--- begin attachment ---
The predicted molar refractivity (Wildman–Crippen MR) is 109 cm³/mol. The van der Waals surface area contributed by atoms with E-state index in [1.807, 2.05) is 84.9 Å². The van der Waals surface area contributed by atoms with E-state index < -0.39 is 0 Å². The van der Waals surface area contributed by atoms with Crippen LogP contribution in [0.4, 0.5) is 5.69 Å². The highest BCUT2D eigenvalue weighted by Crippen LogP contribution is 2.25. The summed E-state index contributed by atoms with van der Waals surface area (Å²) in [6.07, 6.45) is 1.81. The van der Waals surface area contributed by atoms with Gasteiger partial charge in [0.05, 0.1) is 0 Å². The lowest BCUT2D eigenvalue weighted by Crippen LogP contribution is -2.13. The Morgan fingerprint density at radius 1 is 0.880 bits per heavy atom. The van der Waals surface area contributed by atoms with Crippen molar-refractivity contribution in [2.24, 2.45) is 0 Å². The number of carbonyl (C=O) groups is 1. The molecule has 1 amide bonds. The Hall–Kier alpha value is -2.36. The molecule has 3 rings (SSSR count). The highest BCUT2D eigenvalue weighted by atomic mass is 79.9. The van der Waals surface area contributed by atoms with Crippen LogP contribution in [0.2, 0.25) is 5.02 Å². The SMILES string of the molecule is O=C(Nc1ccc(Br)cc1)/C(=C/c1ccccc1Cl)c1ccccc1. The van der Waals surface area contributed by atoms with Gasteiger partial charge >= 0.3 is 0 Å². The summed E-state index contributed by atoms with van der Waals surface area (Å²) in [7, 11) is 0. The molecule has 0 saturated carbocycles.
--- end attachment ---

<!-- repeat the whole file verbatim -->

The predicted molar refractivity (Wildman–Crippen MR) is 109 cm³/mol. The van der Waals surface area contributed by atoms with E-state index in [1.807, 2.05) is 84.9 Å². The van der Waals surface area contributed by atoms with E-state index < -0.39 is 0 Å². The van der Waals surface area contributed by atoms with Crippen LogP contribution in [0.4, 0.5) is 5.69 Å². The highest BCUT2D eigenvalue weighted by Crippen LogP contribution is 2.25. The summed E-state index contributed by atoms with van der Waals surface area (Å²) in [6.07, 6.45) is 1.81. The van der Waals surface area contributed by atoms with Gasteiger partial charge in [0.05, 0.1) is 0 Å². The lowest BCUT2D eigenvalue weighted by Crippen LogP contribution is -2.13. The Morgan fingerprint density at radius 1 is 0.880 bits per heavy atom. The van der Waals surface area contributed by atoms with Crippen molar-refractivity contribution in [2.24, 2.45) is 0 Å². The number of carbonyl (C=O) groups is 1. The molecule has 1 amide bonds. The Hall–Kier alpha value is -2.36. The molecule has 3 rings (SSSR count). The highest BCUT2D eigenvalue weighted by atomic mass is 79.9. The van der Waals surface area contributed by atoms with Crippen LogP contribution in [0.2, 0.25) is 5.02 Å². The SMILES string of the molecule is O=C(Nc1ccc(Br)cc1)/C(=C/c1ccccc1Cl)c1ccccc1. The van der Waals surface area contributed by atoms with Gasteiger partial charge >= 0.3 is 0 Å². The summed E-state index contributed by atoms with van der Waals surface area (Å²) in [7, 11) is 0. The molecule has 0 saturated carbocycles.